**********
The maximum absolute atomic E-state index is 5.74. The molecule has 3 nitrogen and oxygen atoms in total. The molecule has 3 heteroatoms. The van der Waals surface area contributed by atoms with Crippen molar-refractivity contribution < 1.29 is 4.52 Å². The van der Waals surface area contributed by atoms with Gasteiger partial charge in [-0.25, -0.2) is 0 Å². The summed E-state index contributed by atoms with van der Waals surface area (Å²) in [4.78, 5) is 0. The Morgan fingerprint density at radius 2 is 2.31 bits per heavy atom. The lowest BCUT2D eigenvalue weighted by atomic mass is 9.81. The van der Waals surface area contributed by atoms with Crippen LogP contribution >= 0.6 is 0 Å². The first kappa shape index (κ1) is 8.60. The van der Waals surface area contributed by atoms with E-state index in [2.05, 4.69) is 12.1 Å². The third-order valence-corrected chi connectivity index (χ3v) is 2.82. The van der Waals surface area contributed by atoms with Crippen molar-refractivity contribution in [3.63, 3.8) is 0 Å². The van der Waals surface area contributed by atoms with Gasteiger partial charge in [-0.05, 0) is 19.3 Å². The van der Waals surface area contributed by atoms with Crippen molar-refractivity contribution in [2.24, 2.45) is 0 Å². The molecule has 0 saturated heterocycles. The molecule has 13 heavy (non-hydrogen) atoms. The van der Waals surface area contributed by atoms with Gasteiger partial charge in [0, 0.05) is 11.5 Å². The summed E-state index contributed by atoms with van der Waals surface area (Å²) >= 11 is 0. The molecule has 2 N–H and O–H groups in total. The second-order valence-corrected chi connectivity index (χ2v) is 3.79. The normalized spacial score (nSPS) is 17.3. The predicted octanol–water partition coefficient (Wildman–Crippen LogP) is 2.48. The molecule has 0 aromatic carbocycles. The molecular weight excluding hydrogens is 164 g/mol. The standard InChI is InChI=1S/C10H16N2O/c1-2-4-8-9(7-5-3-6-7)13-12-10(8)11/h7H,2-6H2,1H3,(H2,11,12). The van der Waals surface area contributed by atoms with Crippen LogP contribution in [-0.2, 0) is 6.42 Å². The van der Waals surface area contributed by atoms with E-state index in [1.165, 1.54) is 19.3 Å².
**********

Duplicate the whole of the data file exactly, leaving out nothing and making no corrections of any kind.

The maximum absolute atomic E-state index is 5.74. The molecule has 3 nitrogen and oxygen atoms in total. The molecule has 3 heteroatoms. The van der Waals surface area contributed by atoms with Crippen molar-refractivity contribution < 1.29 is 4.52 Å². The van der Waals surface area contributed by atoms with Gasteiger partial charge in [-0.25, -0.2) is 0 Å². The summed E-state index contributed by atoms with van der Waals surface area (Å²) in [4.78, 5) is 0. The Morgan fingerprint density at radius 2 is 2.31 bits per heavy atom. The lowest BCUT2D eigenvalue weighted by atomic mass is 9.81. The van der Waals surface area contributed by atoms with Crippen LogP contribution >= 0.6 is 0 Å². The first kappa shape index (κ1) is 8.60. The van der Waals surface area contributed by atoms with E-state index in [2.05, 4.69) is 12.1 Å². The third-order valence-corrected chi connectivity index (χ3v) is 2.82. The van der Waals surface area contributed by atoms with Crippen molar-refractivity contribution in [3.63, 3.8) is 0 Å². The van der Waals surface area contributed by atoms with Gasteiger partial charge in [-0.05, 0) is 19.3 Å². The van der Waals surface area contributed by atoms with Crippen molar-refractivity contribution in [2.24, 2.45) is 0 Å². The molecule has 0 saturated heterocycles. The molecule has 13 heavy (non-hydrogen) atoms. The van der Waals surface area contributed by atoms with Gasteiger partial charge in [0, 0.05) is 11.5 Å². The summed E-state index contributed by atoms with van der Waals surface area (Å²) >= 11 is 0. The molecule has 2 N–H and O–H groups in total. The second-order valence-corrected chi connectivity index (χ2v) is 3.79. The normalized spacial score (nSPS) is 17.3. The predicted octanol–water partition coefficient (Wildman–Crippen LogP) is 2.48. The molecule has 0 aromatic carbocycles. The molecular weight excluding hydrogens is 164 g/mol. The standard InChI is InChI=1S/C10H16N2O/c1-2-4-8-9(7-5-3-6-7)13-12-10(8)11/h7H,2-6H2,1H3,(H2,11,12). The van der Waals surface area contributed by atoms with Crippen LogP contribution in [-0.2, 0) is 6.42 Å². The van der Waals surface area contributed by atoms with E-state index in [1.165, 1.54) is 19.3 Å².